I am a Humanist. The thing I love most about the human race is its drive to constantly change and move forward. Sometimes we act without thinking, but it comes with the territory. We are curious and we need to answer every question. When one generation dies the next one carries on their work. We are explorers, problem solvers, and artists. We build communities, and for the most part we work toward becoming better people.

We have the unique ability to place ourselves in time. We not only know where we’ve been, we are always attempting to document it. We want to be remembered. This knowledge of where we are and where we have been also contributes to where we think we are going. It guides us as we set goals and find our way toward achieving those goals. What is possible? Anything.

If we can keep this thing going for another million years, where will we be? And for those lucky souls who exist in that time, what will they think of us? We will be the beginning. We will be a constant source of study, because this is where history first became visible in photos, sound, and video. Will they romanticize our world, or will they pity us?

We will never run out of questions. We have only scratched the surface of understanding everything that can be understood. Science lives by that. It will never matter if science is wrong, because it never stops asking itself if it is wrong. I think this is a very difficult concept for Christians to accept. That part of us that so desperately wants the answers can easily be lured into believing the answers have been found. We want to believe it because it satisfies our thirst for knowledge. Religion offers that.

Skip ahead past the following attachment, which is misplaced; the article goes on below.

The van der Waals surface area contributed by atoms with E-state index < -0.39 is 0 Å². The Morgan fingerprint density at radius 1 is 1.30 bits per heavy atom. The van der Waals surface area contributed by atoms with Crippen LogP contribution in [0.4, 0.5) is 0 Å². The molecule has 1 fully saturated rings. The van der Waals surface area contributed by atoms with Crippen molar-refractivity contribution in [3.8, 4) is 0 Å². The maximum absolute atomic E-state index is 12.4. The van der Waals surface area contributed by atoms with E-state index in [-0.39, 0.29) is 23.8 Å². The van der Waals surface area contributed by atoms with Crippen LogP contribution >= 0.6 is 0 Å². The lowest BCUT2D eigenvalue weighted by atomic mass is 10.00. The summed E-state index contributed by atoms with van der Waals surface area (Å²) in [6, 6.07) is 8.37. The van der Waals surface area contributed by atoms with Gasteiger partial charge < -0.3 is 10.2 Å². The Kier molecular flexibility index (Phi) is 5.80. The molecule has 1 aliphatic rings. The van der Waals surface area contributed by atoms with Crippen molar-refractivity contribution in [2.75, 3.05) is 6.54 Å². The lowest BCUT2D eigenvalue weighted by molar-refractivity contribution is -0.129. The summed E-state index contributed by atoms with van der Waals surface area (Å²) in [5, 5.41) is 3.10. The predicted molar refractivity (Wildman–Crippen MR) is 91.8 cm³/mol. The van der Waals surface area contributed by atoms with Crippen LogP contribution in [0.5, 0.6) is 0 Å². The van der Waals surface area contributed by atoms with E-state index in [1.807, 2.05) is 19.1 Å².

Christians are so tuned in to the idea that science is god’s rival, they cannot see that science’s argument will always be stronger. Why? Because in the world of science, being wrong is okay. It’s necessary, even. You can disprove its claims again and again and science only becomes more truthful. Religion has no such luxury.  If proven wrong it does not evolve, it goes into defense mode. It is an ancient scientific theory that found a foothold.

We need theories. It’s part of that drive to know more; the theory is the starting point from which we find our direction. We gather facts and run our tests to determine if the theory is right or how it should be modified. Sometimes we disagree along the way. Sometimes we fall in love with theories. We might ignore the bits of information that tell us to change course in our investigation, refusing to move forward until someone else follows it to a proper end conclusion for us. We might hold on even then.

The thing is, that end conclusion about where we come from and why? It may never resolve itself to satisfaction. So as science moves forward in its journey to prove and disprove the various theories, it may only be halfway there. Or ten percent. Who knows? But it will become more true over time. My own theory is that science will eventually leave god behind completely. But what if it proves the existence of an unfamiliar god? Then what?

In its own way religion is another beautiful part of humanity. God is a beautiful theory. He can also be a terrifying one. What humans choose to do with him can go either way, because that is our own nature. Everything a Christian knows about god came through a human interpretation of him. I like to think that if anything is worth believing in, it is us. The best of us persevere over time, with or without god. I do have faith in that.

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